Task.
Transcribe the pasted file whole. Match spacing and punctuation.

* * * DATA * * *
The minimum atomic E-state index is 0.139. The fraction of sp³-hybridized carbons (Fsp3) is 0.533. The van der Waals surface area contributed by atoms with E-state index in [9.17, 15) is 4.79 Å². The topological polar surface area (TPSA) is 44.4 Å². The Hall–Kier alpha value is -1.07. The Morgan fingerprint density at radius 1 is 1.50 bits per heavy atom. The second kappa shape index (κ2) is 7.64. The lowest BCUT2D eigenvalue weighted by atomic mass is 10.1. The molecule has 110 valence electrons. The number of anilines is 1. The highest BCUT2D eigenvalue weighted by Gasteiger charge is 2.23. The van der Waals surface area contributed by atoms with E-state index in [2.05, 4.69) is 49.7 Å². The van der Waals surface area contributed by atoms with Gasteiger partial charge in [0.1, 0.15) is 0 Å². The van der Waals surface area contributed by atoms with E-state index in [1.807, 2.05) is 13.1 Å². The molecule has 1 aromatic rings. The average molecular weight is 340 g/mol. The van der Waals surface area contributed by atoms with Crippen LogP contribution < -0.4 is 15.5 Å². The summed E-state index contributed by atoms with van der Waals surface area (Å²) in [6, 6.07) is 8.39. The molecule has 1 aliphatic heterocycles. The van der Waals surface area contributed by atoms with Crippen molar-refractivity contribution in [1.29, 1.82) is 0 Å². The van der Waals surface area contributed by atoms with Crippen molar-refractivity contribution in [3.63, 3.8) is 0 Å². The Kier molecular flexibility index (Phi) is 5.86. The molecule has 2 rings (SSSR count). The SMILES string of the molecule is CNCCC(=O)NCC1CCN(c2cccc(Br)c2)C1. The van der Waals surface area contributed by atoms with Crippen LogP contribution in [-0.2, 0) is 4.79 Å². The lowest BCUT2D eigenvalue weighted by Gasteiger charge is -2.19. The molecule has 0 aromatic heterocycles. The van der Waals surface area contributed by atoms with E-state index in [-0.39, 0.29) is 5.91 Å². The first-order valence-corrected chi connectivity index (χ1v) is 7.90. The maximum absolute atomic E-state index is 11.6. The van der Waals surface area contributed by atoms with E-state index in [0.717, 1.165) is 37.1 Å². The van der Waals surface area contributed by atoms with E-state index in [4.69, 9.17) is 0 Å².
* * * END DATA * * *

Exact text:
The minimum atomic E-state index is 0.139. The fraction of sp³-hybridized carbons (Fsp3) is 0.533. The van der Waals surface area contributed by atoms with E-state index in [9.17, 15) is 4.79 Å². The topological polar surface area (TPSA) is 44.4 Å². The Hall–Kier alpha value is -1.07. The Morgan fingerprint density at radius 1 is 1.50 bits per heavy atom. The second kappa shape index (κ2) is 7.64. The lowest BCUT2D eigenvalue weighted by atomic mass is 10.1. The molecule has 110 valence electrons. The number of anilines is 1. The highest BCUT2D eigenvalue weighted by Gasteiger charge is 2.23. The van der Waals surface area contributed by atoms with E-state index in [2.05, 4.69) is 49.7 Å². The van der Waals surface area contributed by atoms with Gasteiger partial charge in [0.1, 0.15) is 0 Å². The van der Waals surface area contributed by atoms with E-state index in [1.807, 2.05) is 13.1 Å². The molecule has 1 aromatic rings. The average molecular weight is 340 g/mol. The van der Waals surface area contributed by atoms with Crippen LogP contribution < -0.4 is 15.5 Å². The summed E-state index contributed by atoms with van der Waals surface area (Å²) in [6, 6.07) is 8.39. The molecule has 1 aliphatic heterocycles. The van der Waals surface area contributed by atoms with Crippen molar-refractivity contribution in [1.29, 1.82) is 0 Å². The van der Waals surface area contributed by atoms with Crippen molar-refractivity contribution in [3.63, 3.8) is 0 Å². The Kier molecular flexibility index (Phi) is 5.86. The molecule has 2 rings (SSSR count). The SMILES string of the molecule is CNCCC(=O)NCC1CCN(c2cccc(Br)c2)C1. The van der Waals surface area contributed by atoms with Crippen LogP contribution in [-0.2, 0) is 4.79 Å². The lowest BCUT2D eigenvalue weighted by Gasteiger charge is -2.19. The molecule has 0 aromatic heterocycles. The van der Waals surface area contributed by atoms with E-state index in [-0.39, 0.29) is 5.91 Å². The first-order valence-corrected chi connectivity index (χ1v) is 7.90. The maximum absolute atomic E-state index is 11.6. The van der Waals surface area contributed by atoms with E-state index in [0.717, 1.165) is 37.1 Å². The van der Waals surface area contributed by atoms with E-state index in [4.69, 9.17) is 0 Å².